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Journal ID (nlm-ta): Case Rep Ophthalmol
Journal ID (iso-abbrev): Case Rep Ophthalmol
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ISSN: 1663-2699
Publisher: S. Karger AG, Allschwilerstrasse 10, P.O. Box · Postfach · Case postale, CH–4009, Basel, Switzerland · Schweiz · Suisse, Phone: +41 61 306 11 11, Fax: +41 61 306 12 34,
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Copyright © 2014 by S. Karger AG, Basel
collection publication date: Season: May-Aug Year: 2014
Electronic publication date: Day: 27 Month: 8 Year: 2014
pmc-release publication date: Day: 27 Month: 8 Year: 2014
Volume: 5 Issue: 2
First Page: 270 Last Page: 276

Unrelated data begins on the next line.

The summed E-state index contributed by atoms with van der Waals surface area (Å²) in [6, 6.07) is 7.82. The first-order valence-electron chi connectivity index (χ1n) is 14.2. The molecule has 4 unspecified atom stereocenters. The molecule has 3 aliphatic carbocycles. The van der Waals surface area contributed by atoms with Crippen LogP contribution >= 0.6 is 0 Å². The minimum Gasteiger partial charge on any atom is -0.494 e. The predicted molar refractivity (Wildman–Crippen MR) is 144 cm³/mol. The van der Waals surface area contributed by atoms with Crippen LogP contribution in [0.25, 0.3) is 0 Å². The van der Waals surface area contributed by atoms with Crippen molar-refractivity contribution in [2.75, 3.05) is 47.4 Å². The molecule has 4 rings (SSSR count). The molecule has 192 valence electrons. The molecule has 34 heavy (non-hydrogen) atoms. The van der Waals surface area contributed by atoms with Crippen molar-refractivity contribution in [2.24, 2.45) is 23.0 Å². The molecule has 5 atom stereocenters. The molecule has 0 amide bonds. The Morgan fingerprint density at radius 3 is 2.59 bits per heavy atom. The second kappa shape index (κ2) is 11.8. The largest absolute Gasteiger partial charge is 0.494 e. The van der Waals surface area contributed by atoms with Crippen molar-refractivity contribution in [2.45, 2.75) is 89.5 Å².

PubMed Id: 25298771
ID: 4176402
DOI: 10.1159/000366407
Publisher Id: cop-0005-0270

Bilateral Retrobulbar Optic Neuropathy in the Setting of Interferon Alpha-2a Therapy
Dujon R.W. Fuzzarda
Heather G. Mackb
R.C. Andrew Symonsac*
aDepartment of Ophthalmology, The Royal Melbourne Hospital, University of Melbourne, Parkville, Vic., Australia
bDepartments of Ophthalmology, University of Melbourne, Parkville, Vic., Australia
cDepartments of Surgery (RMH), University of Melbourne, Parkville, Vic., Australia
Correspondence: *R.C. Andrew Symons, The Royal Melbourne Hospital, 300 Grattan Street, Parkville, VIC 3050 (Australia) E-Mail


Interferons (IFN) are naturally occurring glycoprotein cytokines clinically used as biologic response modifiers [1]. IFN alpha-2a is a synthetic form of IFN alpha, which is produced by recombinant technology and has been approved by the US FDA to treat chronic myelogenous leukaemia, hairy cell leukaemia and AIDS-related Kaposi's sarcoma. Despite being generally well tolerated, ocular adverse reactions have been documented. Our case shows a variant of optic neuropathy not previously reported in the literature and we discuss possible aetiologies.